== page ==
Five wild burros found shot to death in California’s Death Valley National Park
Jul 15, 2023, 2:38 PM
(Tayfun Coskun/Anadolu Agency/Getty Images)
(CNN) —Federal officials are investigating after five wild burros were found shot and killed in Death Valley National Park earlier this week.
In a Thursday news release, park officials made clear it is illegal to fire a gun in a national park, and said the animals’ abandoned carcasses “also endanger native wildlife who inadvertently ingest toxic lead shot when feeding on the dead animals.”
Burros are a close relative of donkeys derived from the African wild ass, according to the National Park Service. The equines are not native to North America and are considered an invasive species. Their populations grow approximately 20% per year, compete for scarce resources with native wildlife like bighorn sheep and can damage the native vegetation, the service says.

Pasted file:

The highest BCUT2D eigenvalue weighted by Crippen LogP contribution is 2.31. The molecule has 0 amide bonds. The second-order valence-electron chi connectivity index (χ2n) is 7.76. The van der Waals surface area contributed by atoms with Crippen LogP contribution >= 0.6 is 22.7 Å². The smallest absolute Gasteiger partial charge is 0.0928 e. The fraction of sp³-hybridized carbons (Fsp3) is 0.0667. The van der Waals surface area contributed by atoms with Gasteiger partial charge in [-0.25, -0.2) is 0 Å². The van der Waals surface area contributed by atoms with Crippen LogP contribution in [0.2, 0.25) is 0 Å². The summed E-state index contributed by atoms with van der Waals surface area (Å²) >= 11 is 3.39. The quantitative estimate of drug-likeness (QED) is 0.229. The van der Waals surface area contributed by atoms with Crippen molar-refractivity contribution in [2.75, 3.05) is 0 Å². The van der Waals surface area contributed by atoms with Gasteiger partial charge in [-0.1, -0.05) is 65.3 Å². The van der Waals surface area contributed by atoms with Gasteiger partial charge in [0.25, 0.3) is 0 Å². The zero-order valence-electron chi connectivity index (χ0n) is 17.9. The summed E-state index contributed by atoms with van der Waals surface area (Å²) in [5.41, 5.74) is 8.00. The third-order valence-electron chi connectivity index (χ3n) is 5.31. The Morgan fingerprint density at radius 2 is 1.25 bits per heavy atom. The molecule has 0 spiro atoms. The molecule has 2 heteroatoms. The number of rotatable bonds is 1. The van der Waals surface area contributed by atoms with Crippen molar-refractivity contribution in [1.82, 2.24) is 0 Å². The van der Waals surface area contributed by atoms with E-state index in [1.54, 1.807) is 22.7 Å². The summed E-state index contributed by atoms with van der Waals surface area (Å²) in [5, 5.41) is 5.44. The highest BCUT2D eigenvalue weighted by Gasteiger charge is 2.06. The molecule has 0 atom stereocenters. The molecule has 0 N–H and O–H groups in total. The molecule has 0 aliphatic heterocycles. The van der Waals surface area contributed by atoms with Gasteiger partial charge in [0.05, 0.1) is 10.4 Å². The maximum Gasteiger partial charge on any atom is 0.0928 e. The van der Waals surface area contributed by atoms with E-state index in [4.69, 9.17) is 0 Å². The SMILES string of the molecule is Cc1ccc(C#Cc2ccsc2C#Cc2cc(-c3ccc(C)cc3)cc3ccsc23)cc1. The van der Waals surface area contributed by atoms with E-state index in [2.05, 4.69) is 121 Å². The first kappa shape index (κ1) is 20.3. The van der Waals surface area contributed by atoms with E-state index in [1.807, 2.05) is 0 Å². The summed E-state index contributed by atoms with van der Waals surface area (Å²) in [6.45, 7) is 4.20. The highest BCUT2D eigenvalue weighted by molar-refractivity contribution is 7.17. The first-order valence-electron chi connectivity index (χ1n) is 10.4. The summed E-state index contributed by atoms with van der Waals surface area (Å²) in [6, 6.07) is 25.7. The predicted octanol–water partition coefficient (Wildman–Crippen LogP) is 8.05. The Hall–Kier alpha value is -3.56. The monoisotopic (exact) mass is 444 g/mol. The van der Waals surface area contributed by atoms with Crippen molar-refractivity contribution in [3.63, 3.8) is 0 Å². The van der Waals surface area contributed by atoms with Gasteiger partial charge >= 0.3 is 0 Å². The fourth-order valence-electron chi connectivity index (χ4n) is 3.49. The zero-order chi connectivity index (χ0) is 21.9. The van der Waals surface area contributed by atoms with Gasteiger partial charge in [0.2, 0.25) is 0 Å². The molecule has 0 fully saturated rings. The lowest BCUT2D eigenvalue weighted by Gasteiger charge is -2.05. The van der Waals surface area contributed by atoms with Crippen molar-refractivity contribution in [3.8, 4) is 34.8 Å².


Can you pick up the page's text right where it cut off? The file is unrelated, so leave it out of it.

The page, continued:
While public land managers have been working to remove the animals from the “sensitive desert environment,” the news release says the five burros killed were not part of any internal removal efforts. “Park officials say these irresponsible actions are not warranted,” the release goes on.
Officials asked anyone with information about the killings to contact the National Park Service tip line.
Burros were originally brought to North America by Christopher Columbus in 1495, according to the National Park Service. During the Gold Rush, Mexican explorers brought the animals to California. Many were later abandoned or escaped and are the ancestors of today’s invasive population.
In 2022, the National Park Service estimated there were more than 4,000 burros in Death Valley. The service worked with the Bureau of Land Management last year to gather some of the burros and put them up for adoption or sale.
In 2019, there was a spate of burro killings in the Mojave Desert, with 42 burros found illegally shot to death near the California-Nevada border over several months. The Mojave Desert burros, unlike those in Death Valley, are protected under the Wild Free-Roaming Horses and Burros Act and therefore can’t be killed, harassed, captured or branded.
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